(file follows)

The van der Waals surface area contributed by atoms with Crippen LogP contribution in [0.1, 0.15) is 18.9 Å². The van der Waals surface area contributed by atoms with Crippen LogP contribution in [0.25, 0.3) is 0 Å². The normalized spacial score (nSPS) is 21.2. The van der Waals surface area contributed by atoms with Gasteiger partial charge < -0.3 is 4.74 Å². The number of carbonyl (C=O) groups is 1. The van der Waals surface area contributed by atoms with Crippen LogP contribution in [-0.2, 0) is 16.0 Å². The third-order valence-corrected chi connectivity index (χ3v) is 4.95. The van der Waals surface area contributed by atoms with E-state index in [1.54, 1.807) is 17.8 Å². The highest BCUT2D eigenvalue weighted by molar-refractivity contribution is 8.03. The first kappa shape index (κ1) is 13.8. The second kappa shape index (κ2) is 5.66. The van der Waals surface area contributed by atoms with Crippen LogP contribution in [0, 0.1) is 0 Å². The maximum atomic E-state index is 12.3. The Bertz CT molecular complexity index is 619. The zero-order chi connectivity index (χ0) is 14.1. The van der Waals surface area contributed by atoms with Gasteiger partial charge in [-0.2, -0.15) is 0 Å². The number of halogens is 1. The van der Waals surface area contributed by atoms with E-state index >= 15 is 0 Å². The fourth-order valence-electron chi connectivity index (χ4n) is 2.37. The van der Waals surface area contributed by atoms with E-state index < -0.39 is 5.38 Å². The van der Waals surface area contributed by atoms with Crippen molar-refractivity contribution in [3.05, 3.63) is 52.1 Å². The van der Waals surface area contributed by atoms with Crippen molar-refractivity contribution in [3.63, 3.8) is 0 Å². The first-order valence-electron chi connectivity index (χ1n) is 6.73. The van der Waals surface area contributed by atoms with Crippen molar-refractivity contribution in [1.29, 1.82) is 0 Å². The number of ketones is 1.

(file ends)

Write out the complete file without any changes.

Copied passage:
The van der Waals surface area contributed by atoms with Crippen LogP contribution in [0.1, 0.15) is 18.9 Å². The van der Waals surface area contributed by atoms with Crippen LogP contribution in [0.25, 0.3) is 0 Å². The normalized spacial score (nSPS) is 21.2. The van der Waals surface area contributed by atoms with Gasteiger partial charge < -0.3 is 4.74 Å². The number of carbonyl (C=O) groups is 1. The van der Waals surface area contributed by atoms with Crippen LogP contribution in [-0.2, 0) is 16.0 Å². The third-order valence-corrected chi connectivity index (χ3v) is 4.95. The van der Waals surface area contributed by atoms with E-state index in [1.54, 1.807) is 17.8 Å². The highest BCUT2D eigenvalue weighted by molar-refractivity contribution is 8.03. The first kappa shape index (κ1) is 13.8. The second kappa shape index (κ2) is 5.66. The van der Waals surface area contributed by atoms with Crippen LogP contribution in [0, 0.1) is 0 Å². The maximum atomic E-state index is 12.3. The Bertz CT molecular complexity index is 619. The zero-order chi connectivity index (χ0) is 14.1. The van der Waals surface area contributed by atoms with Gasteiger partial charge in [-0.2, -0.15) is 0 Å². The number of halogens is 1. The van der Waals surface area contributed by atoms with E-state index >= 15 is 0 Å². The fourth-order valence-electron chi connectivity index (χ4n) is 2.37. The van der Waals surface area contributed by atoms with E-state index < -0.39 is 5.38 Å². The van der Waals surface area contributed by atoms with Crippen molar-refractivity contribution in [3.05, 3.63) is 52.1 Å². The van der Waals surface area contributed by atoms with Crippen molar-refractivity contribution in [3.63, 3.8) is 0 Å². The first-order valence-electron chi connectivity index (χ1n) is 6.73. The van der Waals surface area contributed by atoms with Crippen molar-refractivity contribution in [1.29, 1.82) is 0 Å². The number of ketones is 1.